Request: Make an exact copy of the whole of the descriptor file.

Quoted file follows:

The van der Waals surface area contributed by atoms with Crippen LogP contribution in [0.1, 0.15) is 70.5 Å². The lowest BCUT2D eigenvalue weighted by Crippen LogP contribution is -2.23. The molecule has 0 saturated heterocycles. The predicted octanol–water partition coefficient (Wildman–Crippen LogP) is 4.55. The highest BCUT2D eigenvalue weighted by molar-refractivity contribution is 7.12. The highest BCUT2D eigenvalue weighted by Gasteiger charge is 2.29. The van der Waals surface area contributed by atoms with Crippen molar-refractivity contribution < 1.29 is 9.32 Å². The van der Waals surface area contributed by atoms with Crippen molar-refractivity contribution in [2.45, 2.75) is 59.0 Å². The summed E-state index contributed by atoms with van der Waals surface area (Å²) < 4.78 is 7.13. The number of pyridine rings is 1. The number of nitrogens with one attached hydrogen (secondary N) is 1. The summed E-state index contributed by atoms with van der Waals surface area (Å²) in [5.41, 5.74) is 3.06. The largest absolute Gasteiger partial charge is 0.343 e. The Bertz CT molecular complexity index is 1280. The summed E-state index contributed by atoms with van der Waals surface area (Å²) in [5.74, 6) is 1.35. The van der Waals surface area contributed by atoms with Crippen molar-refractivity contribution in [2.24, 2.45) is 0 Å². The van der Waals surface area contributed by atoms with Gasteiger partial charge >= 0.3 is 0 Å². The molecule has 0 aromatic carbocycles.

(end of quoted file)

The van der Waals surface area contributed by atoms with Crippen LogP contribution in [0.1, 0.15) is 70.5 Å². The lowest BCUT2D eigenvalue weighted by Crippen LogP contribution is -2.23. The molecule has 0 saturated heterocycles. The predicted octanol–water partition coefficient (Wildman–Crippen LogP) is 4.55. The highest BCUT2D eigenvalue weighted by molar-refractivity contribution is 7.12. The highest BCUT2D eigenvalue weighted by Gasteiger charge is 2.29. The van der Waals surface area contributed by atoms with Crippen molar-refractivity contribution < 1.29 is 9.32 Å². The van der Waals surface area contributed by atoms with Crippen molar-refractivity contribution in [2.45, 2.75) is 59.0 Å². The summed E-state index contributed by atoms with van der Waals surface area (Å²) < 4.78 is 7.13. The number of pyridine rings is 1. The number of nitrogens with one attached hydrogen (secondary N) is 1. The summed E-state index contributed by atoms with van der Waals surface area (Å²) in [5.41, 5.74) is 3.06. The largest absolute Gasteiger partial charge is 0.343 e. The Bertz CT molecular complexity index is 1280. The summed E-state index contributed by atoms with van der Waals surface area (Å²) in [5.74, 6) is 1.35. The van der Waals surface area contributed by atoms with Crippen molar-refractivity contribution in [2.24, 2.45) is 0 Å². The van der Waals surface area contributed by atoms with Gasteiger partial charge >= 0.3 is 0 Å². The molecule has 0 aromatic carbocycles.